Medicating, meditating, and healing eventually brought new focus to the recording project he’d begun before his collapse. He had two songs written for a new record — “Break This Time,” a co-write with Christoff, and “Looking For Love” — both about his relationship with his wife. He’d also begun work on another, “Dearhead On The Wall” for which one of Christoff’s poems provided the lyrics.
“What I love about her poetry,” Escovedo says, “is that it connects images that you wouldn’t think of in normal linear thought at all, but when you look at them, and you feel them, it’s so beautiful. There’s a lot of pain; there’s a lot of sorrow, but there’s a lot of beauty looking at the world through her eyes. It’s very easy for me to sing her words. I just think her writing ability is amazing.”
Christoff contributed another lyric to the album, “Notes On Air,” and the title track is based on yet another. “I knew that poem would make a great song,” Escovedo says, “[But] when it came time to do the performance in the studio with John Cale, tape’s rolling and John’s intense, and so you have to produce. I hadn’t brought the lyrics with me on that day, so I just had key phrases popping through. Everything else I had to ad lib around those lines. That take that you hear is totally a first-time performance.”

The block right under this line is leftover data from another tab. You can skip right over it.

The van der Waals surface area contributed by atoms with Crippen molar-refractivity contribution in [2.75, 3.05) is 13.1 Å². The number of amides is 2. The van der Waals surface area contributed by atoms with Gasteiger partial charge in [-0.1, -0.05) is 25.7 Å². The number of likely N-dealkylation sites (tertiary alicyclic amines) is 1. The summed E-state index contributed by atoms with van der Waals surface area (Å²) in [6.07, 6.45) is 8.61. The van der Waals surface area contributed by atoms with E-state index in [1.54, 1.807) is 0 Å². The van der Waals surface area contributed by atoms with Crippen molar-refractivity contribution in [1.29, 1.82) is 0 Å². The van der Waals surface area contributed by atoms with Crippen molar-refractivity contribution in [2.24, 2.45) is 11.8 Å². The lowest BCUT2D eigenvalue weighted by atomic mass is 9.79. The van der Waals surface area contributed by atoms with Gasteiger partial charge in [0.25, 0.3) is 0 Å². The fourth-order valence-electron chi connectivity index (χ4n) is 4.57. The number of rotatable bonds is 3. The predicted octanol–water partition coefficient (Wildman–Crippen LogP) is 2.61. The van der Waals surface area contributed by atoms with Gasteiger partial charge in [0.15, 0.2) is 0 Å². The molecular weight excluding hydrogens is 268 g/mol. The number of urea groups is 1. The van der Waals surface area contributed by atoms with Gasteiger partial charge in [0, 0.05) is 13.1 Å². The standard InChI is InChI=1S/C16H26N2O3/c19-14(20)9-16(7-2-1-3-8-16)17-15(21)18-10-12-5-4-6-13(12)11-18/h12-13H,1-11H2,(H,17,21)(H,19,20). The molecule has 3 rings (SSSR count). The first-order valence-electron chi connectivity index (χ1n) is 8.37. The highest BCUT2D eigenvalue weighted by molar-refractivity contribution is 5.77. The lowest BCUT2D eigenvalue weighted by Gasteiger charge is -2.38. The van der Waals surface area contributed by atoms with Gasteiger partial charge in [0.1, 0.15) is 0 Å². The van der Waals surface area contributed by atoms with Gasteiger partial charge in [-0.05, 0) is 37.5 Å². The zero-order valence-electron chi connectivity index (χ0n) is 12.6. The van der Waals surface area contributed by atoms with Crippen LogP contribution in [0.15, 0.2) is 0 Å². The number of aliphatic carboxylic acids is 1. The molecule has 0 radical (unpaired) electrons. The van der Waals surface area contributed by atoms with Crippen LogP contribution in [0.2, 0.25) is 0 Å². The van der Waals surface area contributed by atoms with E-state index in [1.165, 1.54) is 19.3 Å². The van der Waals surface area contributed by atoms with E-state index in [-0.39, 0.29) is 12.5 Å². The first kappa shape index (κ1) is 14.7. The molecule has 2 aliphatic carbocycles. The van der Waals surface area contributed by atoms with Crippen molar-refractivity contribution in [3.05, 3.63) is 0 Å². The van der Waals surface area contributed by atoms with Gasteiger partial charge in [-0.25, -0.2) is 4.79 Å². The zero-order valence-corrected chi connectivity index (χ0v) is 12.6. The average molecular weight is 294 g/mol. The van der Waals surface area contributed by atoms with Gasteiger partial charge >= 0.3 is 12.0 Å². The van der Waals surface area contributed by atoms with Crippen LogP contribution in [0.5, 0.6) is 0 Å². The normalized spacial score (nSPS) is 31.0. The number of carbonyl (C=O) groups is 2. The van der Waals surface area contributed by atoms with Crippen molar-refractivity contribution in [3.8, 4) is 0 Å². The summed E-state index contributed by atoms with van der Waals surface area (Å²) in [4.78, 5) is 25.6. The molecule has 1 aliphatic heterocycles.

Cale may be a taskmaster, but the results are spectacular. Unexpected treatments are integrated everywhere, most noticeably, perhaps, on “Sacramento And Polk.” Cale turns it into a pressure cooker, hypercharging the urgency in Escovedo’s vocals and pushing them to the forefront. Cale’s influence also shines on “Take Your Place,” which he pumped with Devo/Cars-like keyboard action. For comparison, listen to the more conventional, alternate version that serves as a hidden track.
The Boxing Mirror’s opening track, “Arizona,” is loaded with the dark drama of Escovedo’s sojourn there, but it’s cut through by guitar parts as bright as the desert sun. The song is a story of ending and beginning: “I turned my back on me/and I faced the face of who I thought I was.” “The Ladder” is a border ballad Escovedo calls “a devotional” to Christoff, but its opening imagery comes from the memory of a bizarre street character the pair encountered in Venice, California. Subsequent verses refer to an oceanside blowhole, La Bufadora, a popular Mexican tourist attraction, and to the Mexican national bird, the cara caras. “I Died A Little Today” is based on Escovedo’s own experience, but he says it’s also about “how we all die every day and we become different people and are constantly changing.”
Escovedo has made plans to play live dates in the U.S. and Europe behind The Boxing Mirror, but he acknowledges, “My energy is still evolving, and I guess in a way I am back, but I’m a much different person than I was.” Most of that difference is owing to his illness, but he’s also been fortified by the way his friends and fans responded to it — with a tribute compilation and more than a dozen benefit shows throughout the country to help pay his medical bills.
– Linda Ray
To read the rest of this story, pick up the May issue of Illinois Entertainer found througout Chicagoland.